Battle brewing over harbor cleanup mandate
County antes up $4 million to do its own tests for copper pollution in Marina del Rey
By Gary Walker
Los Angeles County appears to be gearing up for a fight with the state over recent copper pollution remediation mandates imposed on Marina del Rey harbor.
Unwilling to rely on a state water analysis that concludes the harbor is heavily contaminated by tiny particles of the toxic metal, the county is now ready to spend up to $4 million to conduct its own studies.
“We feel that it’s really best for everyone that we get site-specific analyses in our harbor. We need to know what level of copper is harmful,” said Carol Baker, spokeswoman for the Los Angeles County Dept. of Beaches and Harbors.
The $4-million request by Beaches and Harbors to fund third-party tests at various points in the marina over the next five years was approved unanimously by the Board of Supervisors on June 17.
Local environmentalists, however, are skeptical that the county is simply dragging its feet in an effort to delay cleanup efforts.
In February, the state-appointed Los Angeles Water Quality Control Board voted unanimously to require an 85% decrease in copper toxicity in Marina del Rey over the next 10 years.
The federal Clean Water Act empowers state agencies to limit the total maximum daily load (TMDL) of toxins in a specific body of water and to compel local jurisdictions to lower pollution levels to within those limits.
In the case of Marina del Rey, this could mean a costly dredging of the harbor and forcing boat owners to strip copper paint from the hulls of their boats and apply alternative nontoxic coatings.
Water board officials estimate that stripping and repainting would cost boat owners about $150 per foot of a watercraft’s length — about $6,000 for a 40-foot boat. County officials say the cost to boat owners could be significantly more.
County Supervisor Don Knabe, who represents Marina del Rey, has been a vocal critic of the state water board’s timeline for copper removal and its denial of a county request to delay imposing a TMDL reduction mandate for two years.
“We know that’s simply not feasible or reasonable. We were treated very rudely at the hearing, and we made an excellent scientific presentation. I’m very patient and I know how to work within the system, but if they’re not cooperative and they treat us like they did before, I’m prepared to go nuclear with this,” Knabe said during his “State of the Marina” speech in April. “Going nuclear,” he later explained, could involve a county lawsuit against the board.
Los Angeles Water Quality Control Board Executive Director Samuel Unger said the board’s decision isn’t wholly inflexible.
“The board can reopen the TMDL at any time based on new information and make appropriate adjustments,” Unger said. “We applaud the county for taking these steps.”
Baker noted that the water board’s decision was not based on site-specific studies of the harbor.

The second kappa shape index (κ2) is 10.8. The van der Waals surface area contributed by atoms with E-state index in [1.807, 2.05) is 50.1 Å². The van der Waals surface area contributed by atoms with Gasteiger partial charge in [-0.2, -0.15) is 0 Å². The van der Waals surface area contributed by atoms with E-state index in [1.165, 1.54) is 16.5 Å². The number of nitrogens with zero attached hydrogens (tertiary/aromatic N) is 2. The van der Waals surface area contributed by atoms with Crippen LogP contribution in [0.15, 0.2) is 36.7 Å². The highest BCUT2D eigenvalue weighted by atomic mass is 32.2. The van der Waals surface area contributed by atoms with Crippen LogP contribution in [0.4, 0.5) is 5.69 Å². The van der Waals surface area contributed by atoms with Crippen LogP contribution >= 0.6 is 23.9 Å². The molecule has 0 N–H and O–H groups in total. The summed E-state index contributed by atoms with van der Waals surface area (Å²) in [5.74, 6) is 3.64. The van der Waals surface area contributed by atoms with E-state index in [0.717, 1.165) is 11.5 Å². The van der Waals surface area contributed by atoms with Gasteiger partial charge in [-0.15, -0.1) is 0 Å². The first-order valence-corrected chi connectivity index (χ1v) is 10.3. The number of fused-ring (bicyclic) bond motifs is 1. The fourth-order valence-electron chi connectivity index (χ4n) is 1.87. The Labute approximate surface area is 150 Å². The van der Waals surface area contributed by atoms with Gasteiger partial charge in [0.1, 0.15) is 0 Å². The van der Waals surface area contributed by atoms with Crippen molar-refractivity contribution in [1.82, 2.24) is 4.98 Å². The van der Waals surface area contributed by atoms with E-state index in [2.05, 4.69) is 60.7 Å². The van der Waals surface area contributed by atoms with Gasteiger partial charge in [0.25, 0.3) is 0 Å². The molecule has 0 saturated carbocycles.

Local environmental organizations counter that there’s already plenty of evidence that the harbor is polluted and that the county should be spending on cleanup efforts rather than more studies.
“I don’t want to see additional studies used as an excuse not to implement the TMDL,” said Kirsten James, director of water quality for Santa Monica-based nonprofit Heal the Bay. “There have been plenty of studies on Marina del Rey. At this point, the county should be moving forward to limit the [copper toxin levels].”
Laura Meeker, watershed programs manager for Santa Monica-based Los Angeles Waterkeeper, cited a 2009 study by the California Environmental Protection Agency that concluded Marina del Rey had the highest level of dissolved copper levels of 23 harbors that were tested statewide.
Earlier this year, Heal the Bay and Los Angeles Waterkeeper sent a joint letter to Unger supporting the water board’s 85% copper reduction mandate and the 10-year timeline.
Water quality board representatives say the state EPA analysis points up a nexus between the cooper-based paint coating the majority of some 4,500 vessels docked in Marina del Rey and the high concentration of copper in the harbor’s waters.
Dozens of local boat owners and one boatyard owner testified before the water quality board in February that there is a lack of reasonably priced alternatives to copper-based boat paint and that switching paints could make recreational boat ownership prohibitively expensive.
Meeker countered that Los Angeles Waterkeeper has a boat anchored in Marina del Rey that switched to a non-copper-based paint in 2008.
“I was a little surprised to hear people say there were no other options to copper-based paint,” Meeker said. “There are other fleets of boats that don’t use copper, and in the end we’ve found that it saves us money.”
Baker said the county-funded studies would specifically analyze the need to reduce copper pollution related to vessels, explore which if any areas of the harbor might require some sort of dredging to remove toxic sediment and consider remediation effort costs.
The California Water Resources Control Board, which supersedes the state’s regional water boards, plans to take up the issue later this year.